Responding to World War II's labor shortages, the federal government initiated the Bracero Program, which brought more than two million Mexican farmworkers—braceros—to the United States. In September, at the opening of "Bittersweet Harvest: The Bracero Program, 1942-1964," an exhibit at the National Museum of American History, Labor Secretary Hilda Solis commended the Institution for presenting the program's little-known story. It gave farmers much-needed workers, provided braceros with social and economic opportunities and increased the nation's ability to wage war. But it also brought suffering and exploitation. As Secretary Solis spoke, she looked up at Leonard Nadel's 1956 photographs documenting the workers' harsh living conditions. Her eyes welled with tears, and she said simply: "My father was a bracero." The exhibit will be on view through January 3, 2010, and then travel via the Smithsonian Institution Traveling Exhibition Service (see americanhistory.si.edu/bracero or sites.si.edu).
"Bittersweet Harvest" fits neatly into the Smithsonian's new strategic plan: "Inspiring Generations Through Knowledge and Discovery, 2010–2015." The plan lays out four grand challenges into which we will focus resources and create new interdisciplinary centers. Two of these challenges, "Understanding the American Experience" and "Valuing World Cultures," are exemplified in "Bittersweet Harvest." Our collections of artifacts from around the country and the globe make the Smithsonian especially aware of the diversity that strengthens our own nation and of the differences between the world's many cultures. A third challenge, "Unlocking the Mysteries of the Universe," will continue our long-standing quest to understand the fundamental nature of the cosmos, using the latest technologies to explore our own solar system, meteorites, the Earth's geology and the paleontological record. The fourth challenge, "Understanding and Sustaining a Biodiverse Planet," will advance our understanding of life on Earth and respond to the growing threat of environmental change.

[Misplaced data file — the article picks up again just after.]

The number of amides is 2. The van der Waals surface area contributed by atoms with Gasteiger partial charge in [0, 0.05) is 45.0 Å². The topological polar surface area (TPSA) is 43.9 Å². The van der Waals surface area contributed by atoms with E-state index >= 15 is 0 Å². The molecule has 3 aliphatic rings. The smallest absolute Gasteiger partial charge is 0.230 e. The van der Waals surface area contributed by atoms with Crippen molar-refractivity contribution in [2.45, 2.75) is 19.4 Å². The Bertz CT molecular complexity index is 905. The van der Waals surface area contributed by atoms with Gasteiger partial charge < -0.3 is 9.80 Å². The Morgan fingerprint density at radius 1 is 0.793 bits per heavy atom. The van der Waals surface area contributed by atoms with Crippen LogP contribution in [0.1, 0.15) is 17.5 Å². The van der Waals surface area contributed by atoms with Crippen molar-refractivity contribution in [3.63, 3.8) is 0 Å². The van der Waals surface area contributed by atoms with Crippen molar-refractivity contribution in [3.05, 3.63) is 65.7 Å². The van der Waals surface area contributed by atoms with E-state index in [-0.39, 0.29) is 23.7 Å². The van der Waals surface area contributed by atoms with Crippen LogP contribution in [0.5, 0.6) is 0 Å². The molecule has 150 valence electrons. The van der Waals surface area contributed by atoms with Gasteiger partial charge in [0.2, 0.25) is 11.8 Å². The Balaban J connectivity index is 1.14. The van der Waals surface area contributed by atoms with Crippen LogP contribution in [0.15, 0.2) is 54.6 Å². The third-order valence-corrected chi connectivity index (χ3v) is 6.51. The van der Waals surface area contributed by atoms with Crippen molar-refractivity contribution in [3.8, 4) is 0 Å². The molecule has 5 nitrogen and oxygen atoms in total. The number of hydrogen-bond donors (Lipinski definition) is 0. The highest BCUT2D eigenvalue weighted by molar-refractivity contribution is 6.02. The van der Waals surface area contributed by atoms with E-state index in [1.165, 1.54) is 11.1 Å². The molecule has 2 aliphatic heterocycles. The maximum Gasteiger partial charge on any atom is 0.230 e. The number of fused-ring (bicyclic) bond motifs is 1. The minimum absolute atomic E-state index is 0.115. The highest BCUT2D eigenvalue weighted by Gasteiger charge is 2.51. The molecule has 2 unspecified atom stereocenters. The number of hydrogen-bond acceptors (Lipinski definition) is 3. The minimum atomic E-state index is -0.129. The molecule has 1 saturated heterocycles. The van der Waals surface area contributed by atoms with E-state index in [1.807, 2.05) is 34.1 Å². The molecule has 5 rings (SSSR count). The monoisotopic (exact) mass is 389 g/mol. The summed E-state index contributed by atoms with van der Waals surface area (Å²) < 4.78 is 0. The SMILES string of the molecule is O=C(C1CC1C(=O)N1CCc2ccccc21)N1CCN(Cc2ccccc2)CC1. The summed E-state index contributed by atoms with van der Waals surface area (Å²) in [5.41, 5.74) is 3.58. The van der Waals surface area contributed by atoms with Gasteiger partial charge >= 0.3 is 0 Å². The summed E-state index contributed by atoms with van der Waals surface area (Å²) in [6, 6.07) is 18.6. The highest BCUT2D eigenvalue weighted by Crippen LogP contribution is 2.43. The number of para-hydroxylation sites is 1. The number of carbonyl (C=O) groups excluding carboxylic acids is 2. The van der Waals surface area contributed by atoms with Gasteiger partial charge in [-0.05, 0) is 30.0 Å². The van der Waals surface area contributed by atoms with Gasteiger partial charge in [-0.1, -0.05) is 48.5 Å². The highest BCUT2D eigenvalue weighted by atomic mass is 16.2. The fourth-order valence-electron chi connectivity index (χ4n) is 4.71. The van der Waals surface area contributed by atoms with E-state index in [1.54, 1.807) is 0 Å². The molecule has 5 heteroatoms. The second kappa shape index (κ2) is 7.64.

This fourth challenge was addressed in part from September 29 to October 1 when Smithsonian specialists—including paleontologists, art historians and environmental educators—interacted with more than 3,700 participants in 50 states and 83 countries during the Smithsonian Education Online Conference on Climate Change (smithsonianconference.org/climate/program/). The Smithsonian's mission—"the increase and diffusion of knowledge"—remains; the new strategic plan focuses that mission for the next five years. As we collaborate across disciplines, undertake both formal and informal education initiatives, embrace technology and new media, and encourage entrepreneurship and partnerships, we aim to expand the Smithsonian's worldwide services. With any luck, exponentially.
G. Wayne Clough is Secretary of the Smithsonian Institution